Originally Posted by CasitaRick
Tips from a retired fire investigator...
Most space heaters (gas and electric) work on the radiant heat method. The heat produced from the glowing elements travels in a straight line until it strikes an object (usually furniture or a wall), which is then warmed up. Very little heat is sent up into the air to warm the interior of the RV. The furnishings that receive the heat rays eventually warm the air.
So-o-o-o, it gets cold in your trailer. First you pile on the blankets. When that still won't do, you turn on the space heater. Because of the insulation of the blankets, you can't feel the heat coming off the space heater under the covers, so you move the space heater closer and closer to the bed-until it's too close.
The next thing you know, the bedclothes are on fire while you slumber blissfully unaware.
Tragedy usually follows.
Best rule of thumb for space heaters-keep at least three feet between the heater and anything that can burn (not only on the sides, but above). And even at three feet away, use your hand as a thermometer. If you lay your hand on the closest object to the heater and it's too hot to leave your hand there, the heater is too close.
Don't use an extension cord from the outlet to the electric space heater cord, and it's best not to coil any excess cord up-which creates an induction coil that can produce heat on it's own.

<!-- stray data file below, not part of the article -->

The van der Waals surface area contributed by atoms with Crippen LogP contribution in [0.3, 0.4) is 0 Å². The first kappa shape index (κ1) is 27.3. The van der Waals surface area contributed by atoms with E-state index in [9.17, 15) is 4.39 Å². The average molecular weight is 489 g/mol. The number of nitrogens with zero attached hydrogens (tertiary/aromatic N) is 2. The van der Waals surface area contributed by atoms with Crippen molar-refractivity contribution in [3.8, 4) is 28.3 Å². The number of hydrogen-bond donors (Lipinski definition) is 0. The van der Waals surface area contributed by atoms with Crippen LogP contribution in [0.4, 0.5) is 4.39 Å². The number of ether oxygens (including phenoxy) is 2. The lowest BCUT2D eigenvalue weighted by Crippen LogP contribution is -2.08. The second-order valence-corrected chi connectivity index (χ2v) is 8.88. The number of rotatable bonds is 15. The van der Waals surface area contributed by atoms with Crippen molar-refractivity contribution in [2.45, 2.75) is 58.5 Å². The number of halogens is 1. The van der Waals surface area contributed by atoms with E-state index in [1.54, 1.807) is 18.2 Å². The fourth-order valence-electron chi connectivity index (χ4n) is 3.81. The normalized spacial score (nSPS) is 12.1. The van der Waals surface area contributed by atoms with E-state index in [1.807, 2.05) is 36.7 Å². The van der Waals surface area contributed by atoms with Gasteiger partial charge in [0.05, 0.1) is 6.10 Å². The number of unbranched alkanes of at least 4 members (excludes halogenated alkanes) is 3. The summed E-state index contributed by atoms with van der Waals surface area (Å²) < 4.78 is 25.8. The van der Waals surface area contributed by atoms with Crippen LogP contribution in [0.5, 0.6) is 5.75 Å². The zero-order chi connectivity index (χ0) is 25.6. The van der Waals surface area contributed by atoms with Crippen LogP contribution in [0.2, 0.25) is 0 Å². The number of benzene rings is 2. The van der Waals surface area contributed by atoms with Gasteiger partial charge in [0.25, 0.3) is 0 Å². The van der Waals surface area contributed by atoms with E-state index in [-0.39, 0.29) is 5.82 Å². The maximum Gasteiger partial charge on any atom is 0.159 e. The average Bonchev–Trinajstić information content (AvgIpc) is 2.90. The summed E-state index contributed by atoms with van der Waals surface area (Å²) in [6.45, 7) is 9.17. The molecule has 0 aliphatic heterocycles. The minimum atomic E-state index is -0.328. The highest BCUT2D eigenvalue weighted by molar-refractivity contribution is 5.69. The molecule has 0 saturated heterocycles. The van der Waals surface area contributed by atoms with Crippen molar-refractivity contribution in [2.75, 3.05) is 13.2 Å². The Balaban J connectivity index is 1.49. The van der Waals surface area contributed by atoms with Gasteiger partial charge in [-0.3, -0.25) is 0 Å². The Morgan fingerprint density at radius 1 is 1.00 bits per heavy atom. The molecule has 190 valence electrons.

Excellent advice and explanation. I would like to add a few words about the extension cords. All electric wires get warm
, including extension cords. Leaving a part of an extension cord coiled up and plugging in a high power load (such a space heater) causes more heat being concentrated in a small space, hence greater temperature rise. The induction is negligible, the current flows in opposite directions inside the cord, after all. I once had my work bench powered by a long extension cord and some of it was coiled up. Everything was fine for my hand drill, grinder, fluorescent light
, and such, until I ran a space heater from it. The coiled cord melted, shorted and threw the breaker to teach me a lesson: don't leave part of an extension cord coiled up, unless the power is low. Think.
Better, never leave it coiled up. That was a dumb idea...
The second lesson is that using a two conductor extension cord
requires another caution. If the load on the far end of the cord is inductive, such as an AC (air conditioning) compressor on top of the Scamp
, you may end up with a few dozen Volts AC (alternating current) on the AC unit frame, and if you stand on an aluminum ladder and touch it, you get a buzz! I did and measured about 40 Volts AC. Think again.
Do they still sell any two-wire cords these days? I have not bought one in ages.